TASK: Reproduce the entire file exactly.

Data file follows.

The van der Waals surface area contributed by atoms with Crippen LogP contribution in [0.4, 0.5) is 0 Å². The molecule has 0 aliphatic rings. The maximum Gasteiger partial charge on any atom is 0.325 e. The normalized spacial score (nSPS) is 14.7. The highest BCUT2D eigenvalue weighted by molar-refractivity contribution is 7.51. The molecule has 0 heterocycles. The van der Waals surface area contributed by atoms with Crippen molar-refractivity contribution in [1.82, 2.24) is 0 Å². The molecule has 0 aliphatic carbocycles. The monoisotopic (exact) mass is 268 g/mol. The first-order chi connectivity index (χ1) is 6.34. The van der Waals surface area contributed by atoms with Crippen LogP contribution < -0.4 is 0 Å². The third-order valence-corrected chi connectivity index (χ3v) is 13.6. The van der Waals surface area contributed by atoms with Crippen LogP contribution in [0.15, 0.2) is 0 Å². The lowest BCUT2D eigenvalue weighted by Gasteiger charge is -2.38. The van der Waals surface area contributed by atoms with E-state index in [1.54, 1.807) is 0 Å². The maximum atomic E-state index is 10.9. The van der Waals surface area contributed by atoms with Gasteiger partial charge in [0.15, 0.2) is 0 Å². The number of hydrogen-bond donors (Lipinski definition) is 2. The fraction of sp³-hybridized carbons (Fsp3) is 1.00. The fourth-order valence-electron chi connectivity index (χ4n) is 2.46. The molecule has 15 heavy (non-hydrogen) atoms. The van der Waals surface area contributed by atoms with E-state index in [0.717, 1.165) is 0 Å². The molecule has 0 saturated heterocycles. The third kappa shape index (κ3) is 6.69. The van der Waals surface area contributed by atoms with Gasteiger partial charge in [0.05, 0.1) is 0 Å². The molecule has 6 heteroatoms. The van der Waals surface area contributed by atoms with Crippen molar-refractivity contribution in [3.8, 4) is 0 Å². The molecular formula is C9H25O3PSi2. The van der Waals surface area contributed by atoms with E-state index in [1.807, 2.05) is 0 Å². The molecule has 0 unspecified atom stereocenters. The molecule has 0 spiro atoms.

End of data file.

The van der Waals surface area contributed by atoms with Crippen LogP contribution in [0.4, 0.5) is 0 Å². The molecule has 0 aliphatic rings. The maximum Gasteiger partial charge on any atom is 0.325 e. The normalized spacial score (nSPS) is 14.7. The highest BCUT2D eigenvalue weighted by molar-refractivity contribution is 7.51. The molecule has 0 heterocycles. The van der Waals surface area contributed by atoms with Crippen molar-refractivity contribution in [1.82, 2.24) is 0 Å². The molecule has 0 aliphatic carbocycles. The monoisotopic (exact) mass is 268 g/mol. The first-order chi connectivity index (χ1) is 6.34. The van der Waals surface area contributed by atoms with Crippen LogP contribution < -0.4 is 0 Å². The third-order valence-corrected chi connectivity index (χ3v) is 13.6. The van der Waals surface area contributed by atoms with Crippen LogP contribution in [0.15, 0.2) is 0 Å². The lowest BCUT2D eigenvalue weighted by Gasteiger charge is -2.38. The van der Waals surface area contributed by atoms with E-state index in [1.54, 1.807) is 0 Å². The maximum atomic E-state index is 10.9. The van der Waals surface area contributed by atoms with Gasteiger partial charge in [0.15, 0.2) is 0 Å². The number of hydrogen-bond donors (Lipinski definition) is 2. The fraction of sp³-hybridized carbons (Fsp3) is 1.00. The fourth-order valence-electron chi connectivity index (χ4n) is 2.46. The molecule has 15 heavy (non-hydrogen) atoms. The van der Waals surface area contributed by atoms with E-state index in [0.717, 1.165) is 0 Å². The molecule has 0 saturated heterocycles. The third kappa shape index (κ3) is 6.69. The van der Waals surface area contributed by atoms with Gasteiger partial charge in [0.05, 0.1) is 0 Å². The molecule has 6 heteroatoms. The van der Waals surface area contributed by atoms with Crippen molar-refractivity contribution in [3.8, 4) is 0 Å². The molecular formula is C9H25O3PSi2. The van der Waals surface area contributed by atoms with E-state index in [1.807, 2.05) is 0 Å². The molecule has 0 unspecified atom stereocenters. The molecule has 0 spiro atoms.